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Orpheus and Eurydice

My son Kevin and I had an amazing weekend. He wanted to take me to a trap concert down in LA, and on Wednesday and Thursday we trawled around on the web looking for things to do to fill up the time between Saturday morning and Sunday evening. We hit kind of a perfect cultural storm, with the play Water by the Spoonful closing and the opera Orpheus and Eurydice opening at the Music Center on the same weekend.

We didn’t see the opera, but got tickets (for $35 each) at the Getty Villa on Sunday to hear the reflections of curators, musical historians and the opera director James Conlon on the mythical and cultural significance of Orpheus. The event closed with an abridged offering of Gluck’s original score, rewritten for piano accompaniment and sung by two women: an alto as Orpheus and a very pregnant soprano as Amor and Eurydice.

For those that don’t know the myth: on their wedding day, Orpheus entertains the guests with lyre and song, and Eurydice is found alone by a spurned suitor who chases her into the marsh, where she is stung by a serpent and dies. Orpheus is overcome with grief until counseled by Eros (Amor) to use his skills to beguile the guardians of Hades and inspire its master to allow Eurydice to return to life. He succeeds, but the condition is that he neither look at nor speak to Eurydice on the journey out of Hades. Taken from the Elysian fields of eternal happiness, Eurydice is confused, and beseeches Orpheus to explain until becoming angry. Tormented, Orpheus emerges from the cave and turns a moment too soon. Eurydice is still within, and falls into oblivion.

Orpheus wanders the land grieving, renouncing the company of women. His music still enflames their desire, though, and eventually he encounters a company in whom frustration kindles violence. The women beat and dismember him, throwing his head into the river where it floats away still singing.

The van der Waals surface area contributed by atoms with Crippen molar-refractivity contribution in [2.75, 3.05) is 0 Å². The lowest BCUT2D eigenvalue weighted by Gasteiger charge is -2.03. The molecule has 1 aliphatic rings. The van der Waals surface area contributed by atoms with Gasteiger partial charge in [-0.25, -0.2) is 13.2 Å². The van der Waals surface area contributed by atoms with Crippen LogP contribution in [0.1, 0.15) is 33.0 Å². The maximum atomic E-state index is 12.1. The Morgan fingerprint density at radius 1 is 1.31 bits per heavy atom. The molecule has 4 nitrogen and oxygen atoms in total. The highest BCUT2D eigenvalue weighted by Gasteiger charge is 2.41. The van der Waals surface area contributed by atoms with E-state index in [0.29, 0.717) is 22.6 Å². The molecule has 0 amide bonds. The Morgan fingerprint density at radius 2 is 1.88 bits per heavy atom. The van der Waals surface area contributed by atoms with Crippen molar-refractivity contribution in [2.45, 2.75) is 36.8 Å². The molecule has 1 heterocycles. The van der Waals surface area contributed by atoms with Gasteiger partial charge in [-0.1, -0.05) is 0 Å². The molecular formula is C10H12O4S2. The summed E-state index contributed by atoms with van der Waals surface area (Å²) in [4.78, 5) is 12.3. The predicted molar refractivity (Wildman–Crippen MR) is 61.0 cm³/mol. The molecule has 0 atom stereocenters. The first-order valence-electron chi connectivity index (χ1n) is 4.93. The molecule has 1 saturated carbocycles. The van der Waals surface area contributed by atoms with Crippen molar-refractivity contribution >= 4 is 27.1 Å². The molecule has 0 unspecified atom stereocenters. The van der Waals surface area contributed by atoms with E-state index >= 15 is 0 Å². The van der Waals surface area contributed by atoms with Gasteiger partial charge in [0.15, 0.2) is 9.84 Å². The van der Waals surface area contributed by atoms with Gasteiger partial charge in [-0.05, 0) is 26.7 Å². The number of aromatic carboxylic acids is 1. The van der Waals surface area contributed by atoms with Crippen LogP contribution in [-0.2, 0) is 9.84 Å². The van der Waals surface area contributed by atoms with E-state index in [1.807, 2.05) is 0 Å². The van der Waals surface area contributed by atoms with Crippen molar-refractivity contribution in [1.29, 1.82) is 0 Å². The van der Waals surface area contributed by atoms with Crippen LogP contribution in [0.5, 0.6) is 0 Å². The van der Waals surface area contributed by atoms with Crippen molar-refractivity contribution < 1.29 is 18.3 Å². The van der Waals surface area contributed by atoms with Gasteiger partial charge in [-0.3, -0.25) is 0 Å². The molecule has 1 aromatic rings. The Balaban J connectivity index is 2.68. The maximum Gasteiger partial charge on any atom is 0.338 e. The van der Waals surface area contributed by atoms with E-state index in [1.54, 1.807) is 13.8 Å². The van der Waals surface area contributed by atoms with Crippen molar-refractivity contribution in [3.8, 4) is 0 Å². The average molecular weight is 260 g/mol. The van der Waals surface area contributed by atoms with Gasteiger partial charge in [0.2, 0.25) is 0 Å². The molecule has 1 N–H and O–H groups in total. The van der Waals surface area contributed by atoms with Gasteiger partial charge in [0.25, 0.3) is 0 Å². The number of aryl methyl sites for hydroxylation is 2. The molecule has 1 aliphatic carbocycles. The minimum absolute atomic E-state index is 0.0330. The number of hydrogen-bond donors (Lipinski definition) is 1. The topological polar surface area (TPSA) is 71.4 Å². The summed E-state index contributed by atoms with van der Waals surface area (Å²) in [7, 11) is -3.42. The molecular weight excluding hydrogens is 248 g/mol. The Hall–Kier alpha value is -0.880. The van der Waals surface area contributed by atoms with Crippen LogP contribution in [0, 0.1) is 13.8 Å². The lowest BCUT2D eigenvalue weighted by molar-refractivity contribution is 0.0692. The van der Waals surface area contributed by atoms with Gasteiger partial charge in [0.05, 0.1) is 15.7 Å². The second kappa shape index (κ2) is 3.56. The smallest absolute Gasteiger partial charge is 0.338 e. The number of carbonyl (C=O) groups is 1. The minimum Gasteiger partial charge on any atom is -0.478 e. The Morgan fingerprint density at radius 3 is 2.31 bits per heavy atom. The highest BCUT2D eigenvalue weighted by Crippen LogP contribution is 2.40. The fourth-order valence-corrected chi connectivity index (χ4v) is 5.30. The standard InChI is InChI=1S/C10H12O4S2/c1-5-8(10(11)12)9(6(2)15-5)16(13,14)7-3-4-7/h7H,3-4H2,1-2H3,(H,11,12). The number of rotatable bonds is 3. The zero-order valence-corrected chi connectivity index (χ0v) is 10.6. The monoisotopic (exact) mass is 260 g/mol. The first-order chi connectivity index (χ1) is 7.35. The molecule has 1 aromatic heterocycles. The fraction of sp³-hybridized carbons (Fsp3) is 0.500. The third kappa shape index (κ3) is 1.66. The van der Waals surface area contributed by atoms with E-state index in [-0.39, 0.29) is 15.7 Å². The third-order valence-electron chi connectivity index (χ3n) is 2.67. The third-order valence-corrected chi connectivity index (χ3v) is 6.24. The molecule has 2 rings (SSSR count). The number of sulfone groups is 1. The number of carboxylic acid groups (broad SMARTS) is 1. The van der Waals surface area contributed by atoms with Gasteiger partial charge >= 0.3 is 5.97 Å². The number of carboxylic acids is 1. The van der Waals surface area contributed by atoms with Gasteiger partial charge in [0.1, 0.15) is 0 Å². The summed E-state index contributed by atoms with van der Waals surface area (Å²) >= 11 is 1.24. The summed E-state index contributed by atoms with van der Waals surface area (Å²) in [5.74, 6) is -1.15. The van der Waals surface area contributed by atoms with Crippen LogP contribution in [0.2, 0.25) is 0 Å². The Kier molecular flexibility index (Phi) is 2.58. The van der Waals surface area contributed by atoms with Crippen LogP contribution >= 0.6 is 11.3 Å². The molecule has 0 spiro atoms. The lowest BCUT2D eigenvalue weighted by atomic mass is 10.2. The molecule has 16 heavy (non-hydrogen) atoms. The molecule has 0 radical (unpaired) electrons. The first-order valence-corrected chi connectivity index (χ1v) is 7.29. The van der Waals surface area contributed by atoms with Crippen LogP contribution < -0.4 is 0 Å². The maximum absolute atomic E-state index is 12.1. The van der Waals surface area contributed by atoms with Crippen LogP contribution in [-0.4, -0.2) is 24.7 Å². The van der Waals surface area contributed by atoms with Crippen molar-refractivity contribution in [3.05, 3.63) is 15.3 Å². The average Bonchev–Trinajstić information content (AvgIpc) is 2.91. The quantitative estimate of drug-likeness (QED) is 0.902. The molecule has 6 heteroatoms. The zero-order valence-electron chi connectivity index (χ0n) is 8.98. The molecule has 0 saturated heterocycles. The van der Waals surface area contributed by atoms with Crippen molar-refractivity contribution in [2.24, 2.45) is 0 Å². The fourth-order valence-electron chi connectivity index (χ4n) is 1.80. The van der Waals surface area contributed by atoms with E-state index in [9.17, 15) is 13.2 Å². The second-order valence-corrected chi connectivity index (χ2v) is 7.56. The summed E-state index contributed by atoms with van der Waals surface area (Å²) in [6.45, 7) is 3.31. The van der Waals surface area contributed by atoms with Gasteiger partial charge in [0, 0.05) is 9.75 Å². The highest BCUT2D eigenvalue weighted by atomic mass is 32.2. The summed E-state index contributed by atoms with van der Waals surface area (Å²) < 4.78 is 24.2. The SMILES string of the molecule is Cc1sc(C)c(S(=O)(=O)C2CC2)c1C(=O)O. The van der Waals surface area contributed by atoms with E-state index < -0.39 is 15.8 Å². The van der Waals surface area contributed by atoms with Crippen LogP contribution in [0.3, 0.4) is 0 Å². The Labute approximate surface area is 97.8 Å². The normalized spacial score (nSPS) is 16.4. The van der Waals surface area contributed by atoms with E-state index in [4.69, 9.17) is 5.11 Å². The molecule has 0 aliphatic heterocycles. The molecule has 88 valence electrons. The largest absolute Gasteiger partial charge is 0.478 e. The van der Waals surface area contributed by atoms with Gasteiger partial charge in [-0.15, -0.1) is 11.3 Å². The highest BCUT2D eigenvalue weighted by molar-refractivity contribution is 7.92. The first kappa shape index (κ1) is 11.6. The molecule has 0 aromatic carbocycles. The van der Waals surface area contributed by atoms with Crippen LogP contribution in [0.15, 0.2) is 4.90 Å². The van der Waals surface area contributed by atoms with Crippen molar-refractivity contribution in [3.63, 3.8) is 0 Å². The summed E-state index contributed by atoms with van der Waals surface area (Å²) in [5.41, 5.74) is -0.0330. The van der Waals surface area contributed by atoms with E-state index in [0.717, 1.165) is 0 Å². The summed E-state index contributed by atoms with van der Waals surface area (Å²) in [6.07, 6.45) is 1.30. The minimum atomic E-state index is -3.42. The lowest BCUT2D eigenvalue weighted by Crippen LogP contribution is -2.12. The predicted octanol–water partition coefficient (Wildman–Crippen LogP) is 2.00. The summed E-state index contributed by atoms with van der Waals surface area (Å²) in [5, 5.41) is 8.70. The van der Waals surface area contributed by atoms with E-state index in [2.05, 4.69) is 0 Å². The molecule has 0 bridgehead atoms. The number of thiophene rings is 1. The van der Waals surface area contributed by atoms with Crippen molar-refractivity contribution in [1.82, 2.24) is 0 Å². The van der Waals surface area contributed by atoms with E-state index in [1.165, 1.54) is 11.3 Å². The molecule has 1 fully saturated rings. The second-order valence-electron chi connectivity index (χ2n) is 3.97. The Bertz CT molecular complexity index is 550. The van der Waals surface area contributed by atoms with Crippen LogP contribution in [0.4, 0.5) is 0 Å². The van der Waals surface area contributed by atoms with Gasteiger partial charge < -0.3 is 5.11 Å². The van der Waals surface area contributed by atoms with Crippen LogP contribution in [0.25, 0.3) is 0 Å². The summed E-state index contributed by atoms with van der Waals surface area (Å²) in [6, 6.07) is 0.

In Ancient Athens, women were denied access to society, cloistered to ensure the bloodline of the patriarchs. Culturally, Eurydice was an afterthought, and Orpheus celebrated principally for his music and the understanding of the afterlife that was stamped into golden foil to guide the dead on their passage to Hades.

With the resurrection of Greek culture during the Renaissance, the Greek tragedy was recast as Opera, and Orpheus and Eurydice was a staple. Perhaps in part due to that popularity, Gluck adopted it as a set-piece for operatic reforms intended to clarify dramatic focus. The intellectual controversy, the popularity of the myth and the image of art living on after death made the story a mainstay in the plastic arts as well, particularly among those that felt that the Enlightenment was extinguishing the sacred embers that once permeated the world.

In early Christian iconography, it is not uncommon for Orpheus and Christ to be transposed. The torment of Orpheus, destroyed by those whose virtuous exemplar he honors, evokes the Cross. The myth also has parallels with the Garden of Eden: the inattentive male, the trusting spouse, and the serpent that sunders their bliss.

So I found myself, as the Italian libretto was summarized, confronting the same frustration that caused me to write this, when re-iterating God’s motivations in bringing Eve into being:

Get a clue, guys!

Calzabigi (the librettist) charts Eurydice’s descent into doubt and vanity. She is a torment to Orpheus, who eventually sings “I knew that this would happen.” But from the intonations of the soprano on Sunday afternoon, I inferred this: “Orpheus, what is my place in your world?”

It was to explore answers to that question that I had Kevin help me chase down Professor Morris at the reception. I was distressed by the conversation, though not surprised: no one has wrestled meaningfully with the problem of feminine virtue except in juxtaposition to masculine virtue.

What Orpheus must have understood, having lost her again, is that the opportunities she had surrendered to death were things he had not celebrated, for if he did, Elysium would have had no pull on her. Motherhood, gentleness, healing, compassion, inspiration: why did he not sing of these before? Why did he not turn his every effort to bringing Elysium to the world in song, rather than indulging his virtuosity?

For nothing of virtue lasts unless a woman brings it to flower.

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